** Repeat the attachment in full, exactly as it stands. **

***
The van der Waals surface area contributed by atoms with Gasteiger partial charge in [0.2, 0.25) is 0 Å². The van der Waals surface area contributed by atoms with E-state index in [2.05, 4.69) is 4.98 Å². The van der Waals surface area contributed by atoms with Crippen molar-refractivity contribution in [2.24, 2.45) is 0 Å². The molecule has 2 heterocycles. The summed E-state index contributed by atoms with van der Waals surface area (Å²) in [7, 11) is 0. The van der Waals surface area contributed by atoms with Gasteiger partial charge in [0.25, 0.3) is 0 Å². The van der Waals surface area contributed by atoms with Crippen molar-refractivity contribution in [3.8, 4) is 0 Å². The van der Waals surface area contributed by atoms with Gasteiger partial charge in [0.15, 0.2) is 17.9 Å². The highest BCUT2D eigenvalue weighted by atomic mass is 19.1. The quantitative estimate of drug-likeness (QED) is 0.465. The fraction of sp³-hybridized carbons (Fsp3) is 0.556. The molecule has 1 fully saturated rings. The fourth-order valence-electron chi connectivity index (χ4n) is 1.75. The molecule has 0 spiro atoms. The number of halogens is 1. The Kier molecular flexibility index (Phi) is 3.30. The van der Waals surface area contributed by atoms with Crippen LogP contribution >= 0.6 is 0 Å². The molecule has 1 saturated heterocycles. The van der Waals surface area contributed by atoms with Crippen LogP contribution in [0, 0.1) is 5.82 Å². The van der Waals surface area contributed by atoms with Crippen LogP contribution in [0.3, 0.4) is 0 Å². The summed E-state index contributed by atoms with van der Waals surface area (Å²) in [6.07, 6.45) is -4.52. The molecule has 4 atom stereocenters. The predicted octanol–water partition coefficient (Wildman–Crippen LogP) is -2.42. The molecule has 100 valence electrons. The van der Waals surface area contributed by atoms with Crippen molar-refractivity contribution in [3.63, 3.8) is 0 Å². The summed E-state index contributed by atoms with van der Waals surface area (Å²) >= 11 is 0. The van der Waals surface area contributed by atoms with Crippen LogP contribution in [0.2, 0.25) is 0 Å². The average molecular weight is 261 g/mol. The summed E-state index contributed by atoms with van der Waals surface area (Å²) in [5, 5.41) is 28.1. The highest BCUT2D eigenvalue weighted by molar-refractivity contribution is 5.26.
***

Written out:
The van der Waals surface area contributed by atoms with Gasteiger partial charge in [0.2, 0.25) is 0 Å². The van der Waals surface area contributed by atoms with E-state index in [2.05, 4.69) is 4.98 Å². The van der Waals surface area contributed by atoms with Crippen molar-refractivity contribution in [2.24, 2.45) is 0 Å². The molecule has 2 heterocycles. The summed E-state index contributed by atoms with van der Waals surface area (Å²) in [7, 11) is 0. The van der Waals surface area contributed by atoms with Gasteiger partial charge in [0.25, 0.3) is 0 Å². The van der Waals surface area contributed by atoms with Crippen molar-refractivity contribution in [3.8, 4) is 0 Å². The van der Waals surface area contributed by atoms with Gasteiger partial charge in [0.15, 0.2) is 17.9 Å². The highest BCUT2D eigenvalue weighted by atomic mass is 19.1. The quantitative estimate of drug-likeness (QED) is 0.465. The fraction of sp³-hybridized carbons (Fsp3) is 0.556. The molecule has 1 fully saturated rings. The fourth-order valence-electron chi connectivity index (χ4n) is 1.75. The molecule has 0 spiro atoms. The number of halogens is 1. The Kier molecular flexibility index (Phi) is 3.30. The van der Waals surface area contributed by atoms with Crippen LogP contribution >= 0.6 is 0 Å². The molecule has 1 saturated heterocycles. The van der Waals surface area contributed by atoms with Crippen LogP contribution in [0, 0.1) is 5.82 Å². The van der Waals surface area contributed by atoms with Crippen LogP contribution in [0.3, 0.4) is 0 Å². The summed E-state index contributed by atoms with van der Waals surface area (Å²) in [6.07, 6.45) is -4.52. The molecule has 4 atom stereocenters. The predicted octanol–water partition coefficient (Wildman–Crippen LogP) is -2.42. The molecule has 100 valence electrons. The van der Waals surface area contributed by atoms with Crippen molar-refractivity contribution in [3.63, 3.8) is 0 Å². The summed E-state index contributed by atoms with van der Waals surface area (Å²) >= 11 is 0. The van der Waals surface area contributed by atoms with Crippen LogP contribution in [0.2, 0.25) is 0 Å². The average molecular weight is 261 g/mol. The summed E-state index contributed by atoms with van der Waals surface area (Å²) in [5, 5.41) is 28.1. The highest BCUT2D eigenvalue weighted by molar-refractivity contribution is 5.26.